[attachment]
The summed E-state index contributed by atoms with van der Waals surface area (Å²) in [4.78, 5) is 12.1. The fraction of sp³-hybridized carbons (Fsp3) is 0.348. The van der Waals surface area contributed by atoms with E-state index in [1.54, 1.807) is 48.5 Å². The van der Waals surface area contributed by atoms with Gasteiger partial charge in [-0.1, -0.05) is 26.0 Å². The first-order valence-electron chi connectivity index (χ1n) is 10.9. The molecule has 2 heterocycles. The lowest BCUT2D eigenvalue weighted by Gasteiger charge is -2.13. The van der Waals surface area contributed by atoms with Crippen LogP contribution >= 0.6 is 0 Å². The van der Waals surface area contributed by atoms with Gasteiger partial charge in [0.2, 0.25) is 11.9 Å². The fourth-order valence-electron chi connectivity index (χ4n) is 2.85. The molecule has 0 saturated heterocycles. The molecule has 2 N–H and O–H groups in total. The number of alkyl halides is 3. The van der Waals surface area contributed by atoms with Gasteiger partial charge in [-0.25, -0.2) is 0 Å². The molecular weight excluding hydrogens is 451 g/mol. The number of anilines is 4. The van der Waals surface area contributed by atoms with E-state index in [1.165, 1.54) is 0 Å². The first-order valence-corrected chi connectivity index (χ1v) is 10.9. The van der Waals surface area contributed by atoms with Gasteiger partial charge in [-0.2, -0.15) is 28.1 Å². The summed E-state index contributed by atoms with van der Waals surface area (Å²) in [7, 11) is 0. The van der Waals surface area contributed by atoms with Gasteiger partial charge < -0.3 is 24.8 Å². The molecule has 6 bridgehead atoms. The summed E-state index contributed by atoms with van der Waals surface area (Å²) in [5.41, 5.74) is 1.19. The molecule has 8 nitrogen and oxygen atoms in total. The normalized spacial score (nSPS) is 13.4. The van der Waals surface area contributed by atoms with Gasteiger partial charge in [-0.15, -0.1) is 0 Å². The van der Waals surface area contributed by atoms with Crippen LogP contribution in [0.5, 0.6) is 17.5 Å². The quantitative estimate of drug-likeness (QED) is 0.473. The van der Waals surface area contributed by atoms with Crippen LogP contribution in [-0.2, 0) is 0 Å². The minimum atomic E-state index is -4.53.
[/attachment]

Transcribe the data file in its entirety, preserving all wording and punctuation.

The summed E-state index contributed by atoms with van der Waals surface area (Å²) in [4.78, 5) is 12.1. The fraction of sp³-hybridized carbons (Fsp3) is 0.348. The van der Waals surface area contributed by atoms with E-state index in [1.54, 1.807) is 48.5 Å². The van der Waals surface area contributed by atoms with Gasteiger partial charge in [-0.1, -0.05) is 26.0 Å². The first-order valence-electron chi connectivity index (χ1n) is 10.9. The molecule has 2 heterocycles. The lowest BCUT2D eigenvalue weighted by Gasteiger charge is -2.13. The van der Waals surface area contributed by atoms with Crippen LogP contribution >= 0.6 is 0 Å². The van der Waals surface area contributed by atoms with Gasteiger partial charge in [0.2, 0.25) is 11.9 Å². The fourth-order valence-electron chi connectivity index (χ4n) is 2.85. The molecule has 0 saturated heterocycles. The molecule has 2 N–H and O–H groups in total. The number of alkyl halides is 3. The van der Waals surface area contributed by atoms with Gasteiger partial charge in [-0.25, -0.2) is 0 Å². The molecular weight excluding hydrogens is 451 g/mol. The number of anilines is 4. The van der Waals surface area contributed by atoms with E-state index in [1.165, 1.54) is 0 Å². The first-order valence-corrected chi connectivity index (χ1v) is 10.9. The van der Waals surface area contributed by atoms with Gasteiger partial charge in [-0.2, -0.15) is 28.1 Å². The summed E-state index contributed by atoms with van der Waals surface area (Å²) in [7, 11) is 0. The van der Waals surface area contributed by atoms with Gasteiger partial charge < -0.3 is 24.8 Å². The molecule has 6 bridgehead atoms. The summed E-state index contributed by atoms with van der Waals surface area (Å²) in [5.41, 5.74) is 1.19. The molecule has 8 nitrogen and oxygen atoms in total. The normalized spacial score (nSPS) is 13.4. The van der Waals surface area contributed by atoms with Gasteiger partial charge in [-0.15, -0.1) is 0 Å². The van der Waals surface area contributed by atoms with Crippen LogP contribution in [0.5, 0.6) is 17.5 Å². The quantitative estimate of drug-likeness (QED) is 0.473. The van der Waals surface area contributed by atoms with Crippen LogP contribution in [-0.2, 0) is 0 Å². The minimum atomic E-state index is -4.53.